Seeing/Scene-ing Imagination in “Nurse Lugton’s Curtain”: Sir Thomas Browne and Virginia Woolf (70611)

Session Information: Literary Studies
Session Chair: Jerry Chia-Je Weng

Saturday, 27 May 2023 09:55
Session: Session 1
Room: Room 703
Presentation Type:Oral Presentation

This paper argues that Sir Thomas Browne’s ruminations on the dialectics between life and death, waking and sleep in his books might have influenced Virginia Woolf when she wrote the Lugton story. This short story might not be so playful and hedonistic as it seems. On closer scrutiny, it oscillates between life and death, waking and sleep, and reminds us how rare it is when imagination, animals as its incarnation in the story, is present, since most of the time, humans are either blind to it or have killed it already. Lugton might be blind to her imagination, but Woolf’s writing skill, free indirect discourse and her capacity for scene-making, render imagination vivid by concealing human-centered perspectives into the text, and by presenting the scenes in which the route that animals move or the trace that imagination treads can be perceived by the reader. The importance of these two skills is: without any quotation marks to solidify the identity of the speaking subject, the reader can immerse themselves into the consciousness of the text (hence free) but the scenes are still made present through a textual perspective that Woolf embeds in the story (hence indirect). Her writing skills unremittingly remind us how elusive and slippery imagination is, and artists’ works, e.g., “Nurse Lugton’s Curtain” and Nurse Lugton’s curtain, are humans’ (futile) endeavor to capture it.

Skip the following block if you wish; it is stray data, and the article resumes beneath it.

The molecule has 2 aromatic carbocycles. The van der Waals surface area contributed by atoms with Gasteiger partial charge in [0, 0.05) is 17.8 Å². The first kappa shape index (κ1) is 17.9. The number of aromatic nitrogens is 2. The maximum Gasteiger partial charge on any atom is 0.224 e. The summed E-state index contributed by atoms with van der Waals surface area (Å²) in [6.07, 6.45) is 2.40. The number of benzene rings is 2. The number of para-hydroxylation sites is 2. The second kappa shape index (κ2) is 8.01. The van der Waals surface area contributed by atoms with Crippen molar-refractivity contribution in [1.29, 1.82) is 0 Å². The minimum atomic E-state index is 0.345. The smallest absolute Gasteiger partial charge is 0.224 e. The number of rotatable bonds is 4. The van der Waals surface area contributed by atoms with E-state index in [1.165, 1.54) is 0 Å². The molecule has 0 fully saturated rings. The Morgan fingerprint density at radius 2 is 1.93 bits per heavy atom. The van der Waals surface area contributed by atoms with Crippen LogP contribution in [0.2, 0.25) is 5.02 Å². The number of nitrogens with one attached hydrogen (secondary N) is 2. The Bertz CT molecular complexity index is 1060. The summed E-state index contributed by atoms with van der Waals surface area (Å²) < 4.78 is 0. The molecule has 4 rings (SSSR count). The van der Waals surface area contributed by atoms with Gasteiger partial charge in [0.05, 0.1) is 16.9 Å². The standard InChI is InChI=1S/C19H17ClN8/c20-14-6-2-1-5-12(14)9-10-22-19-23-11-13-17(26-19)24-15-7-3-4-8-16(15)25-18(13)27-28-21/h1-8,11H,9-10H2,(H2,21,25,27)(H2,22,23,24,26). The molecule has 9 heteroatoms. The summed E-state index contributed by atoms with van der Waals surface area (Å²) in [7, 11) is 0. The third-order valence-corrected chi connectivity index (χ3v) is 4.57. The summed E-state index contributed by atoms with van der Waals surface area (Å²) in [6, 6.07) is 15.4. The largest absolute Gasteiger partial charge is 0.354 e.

Chia-Chen Kuo, Tamkang University, Taiwan

About the Presenter(s)
Professor Chia-Chen Kuo is a University Assistant Professor/Lecturer at Tamkang University in Taiwan

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Posted by Clive Staples Lewis

Last updated: 2023-02-23 23:45:00